Stack Overflow is a community of 4.7 million programmers, just like you, helping each other.

Join them; it only takes a minute:

Sign up
Join the Stack Overflow community to:
  1. Ask programming questions
  2. Answer and help your peers
  3. Get recognized for your expertise

I'm using twisted manhole (, and I also send errors caught by Twisted into python logging (

However, as a result, the log gets ConnectionDone() errors, which isn't a very interesting thing as an error.

What would be appropriate to change to avoid getting this (and, possibly, some other) not-exactly-errors? Filtering for twisted.python.failure.Failure cases, perhaps? And where from is the ConnectionDone() even raised and why?

share|improve this question
up vote 5 down vote accepted

ConnectionDone() instance is given to connectionLost() callback after the connection has been closed. You should be seeing this, when the client side decides to close the connection. You definitely don't want to filter the Failure out. You can think of the failure as a "asynchronous analogy" of the Exception. The usual thing to do, not to see some kind of exceptions is something like:

from twisted.internet import error


def connectionLost(self, reason):
    if reason.check(error.ConnectionDone):
        # this is normal, ignore this
        # do whatever you have been doing for logging
share|improve this answer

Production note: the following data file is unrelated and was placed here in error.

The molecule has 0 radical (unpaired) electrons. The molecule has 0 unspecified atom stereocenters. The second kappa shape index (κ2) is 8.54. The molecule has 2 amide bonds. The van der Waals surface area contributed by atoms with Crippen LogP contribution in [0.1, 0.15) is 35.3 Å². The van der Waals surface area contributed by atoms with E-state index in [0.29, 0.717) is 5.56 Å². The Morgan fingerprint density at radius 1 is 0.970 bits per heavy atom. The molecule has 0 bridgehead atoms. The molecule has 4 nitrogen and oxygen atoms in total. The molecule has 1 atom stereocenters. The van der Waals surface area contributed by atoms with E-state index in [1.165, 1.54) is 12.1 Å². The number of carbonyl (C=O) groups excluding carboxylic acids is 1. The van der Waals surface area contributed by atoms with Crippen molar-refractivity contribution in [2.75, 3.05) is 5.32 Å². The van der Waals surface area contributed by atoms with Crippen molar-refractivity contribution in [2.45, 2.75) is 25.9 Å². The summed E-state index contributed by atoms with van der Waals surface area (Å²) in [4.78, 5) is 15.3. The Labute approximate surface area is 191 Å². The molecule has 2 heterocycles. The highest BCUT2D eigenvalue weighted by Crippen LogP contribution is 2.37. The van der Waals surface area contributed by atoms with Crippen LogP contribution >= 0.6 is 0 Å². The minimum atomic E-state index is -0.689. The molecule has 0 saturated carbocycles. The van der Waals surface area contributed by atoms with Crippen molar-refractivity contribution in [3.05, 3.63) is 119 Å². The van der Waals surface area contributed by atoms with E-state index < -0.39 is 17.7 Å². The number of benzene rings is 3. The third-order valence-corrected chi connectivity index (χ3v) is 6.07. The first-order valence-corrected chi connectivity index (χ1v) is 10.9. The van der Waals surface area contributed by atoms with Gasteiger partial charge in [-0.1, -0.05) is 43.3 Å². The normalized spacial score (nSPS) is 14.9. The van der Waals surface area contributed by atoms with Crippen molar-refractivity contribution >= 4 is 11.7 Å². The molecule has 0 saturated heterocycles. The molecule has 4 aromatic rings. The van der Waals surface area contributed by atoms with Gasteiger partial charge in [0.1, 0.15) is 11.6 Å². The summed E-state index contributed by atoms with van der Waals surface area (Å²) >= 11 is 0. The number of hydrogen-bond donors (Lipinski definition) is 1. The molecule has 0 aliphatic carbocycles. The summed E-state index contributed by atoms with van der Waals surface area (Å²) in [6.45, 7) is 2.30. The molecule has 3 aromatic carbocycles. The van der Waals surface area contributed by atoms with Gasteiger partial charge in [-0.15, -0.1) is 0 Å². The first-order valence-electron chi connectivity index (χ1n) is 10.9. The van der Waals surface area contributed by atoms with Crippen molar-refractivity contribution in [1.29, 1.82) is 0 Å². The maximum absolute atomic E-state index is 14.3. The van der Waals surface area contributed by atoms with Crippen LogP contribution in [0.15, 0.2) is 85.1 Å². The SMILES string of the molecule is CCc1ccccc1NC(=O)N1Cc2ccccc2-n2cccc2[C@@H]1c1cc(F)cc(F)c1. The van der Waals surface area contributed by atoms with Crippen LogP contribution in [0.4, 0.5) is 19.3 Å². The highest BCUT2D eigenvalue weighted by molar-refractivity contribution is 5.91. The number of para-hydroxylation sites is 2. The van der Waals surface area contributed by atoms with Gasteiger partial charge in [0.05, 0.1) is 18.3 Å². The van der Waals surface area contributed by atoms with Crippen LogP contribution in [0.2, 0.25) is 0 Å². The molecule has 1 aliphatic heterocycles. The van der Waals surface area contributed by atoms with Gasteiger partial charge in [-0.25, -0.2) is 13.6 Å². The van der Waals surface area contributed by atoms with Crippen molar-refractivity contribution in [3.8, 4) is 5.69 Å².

Is ConnectionDone the only such special case, or there are some others? – HoverHell Jan 27 '13 at 3:23
There is also ConnectionLost is used when connection is closed in non-clean manner. These are used by twisted itself for all the protocols. Reason may also be somethign specific to the protocol you are using, this depends on the implementation itself. – Marek Kowalski Jan 27 '13 at 12:14
It's error, though, not errors. Anyway, subclassing TelnetTransport with that helps; but really, I can't imagine the reason for the… part (options processing on connectionLost? huh) – HoverHell Jan 29 '13 at 9:26
Options is not the perfect choice of the variable name there... They represent the effect of negotiation. Depending on that, each side of the connection might be or not notified about the connection termination. This is what that code is doing... I've seen much worse. – Marek Kowalski Jan 29 '13 at 9:51

Your Answer


By posting your answer, you agree to the privacy policy and terms of service.

Not the answer you're looking for? Browse other questions tagged or ask your own question.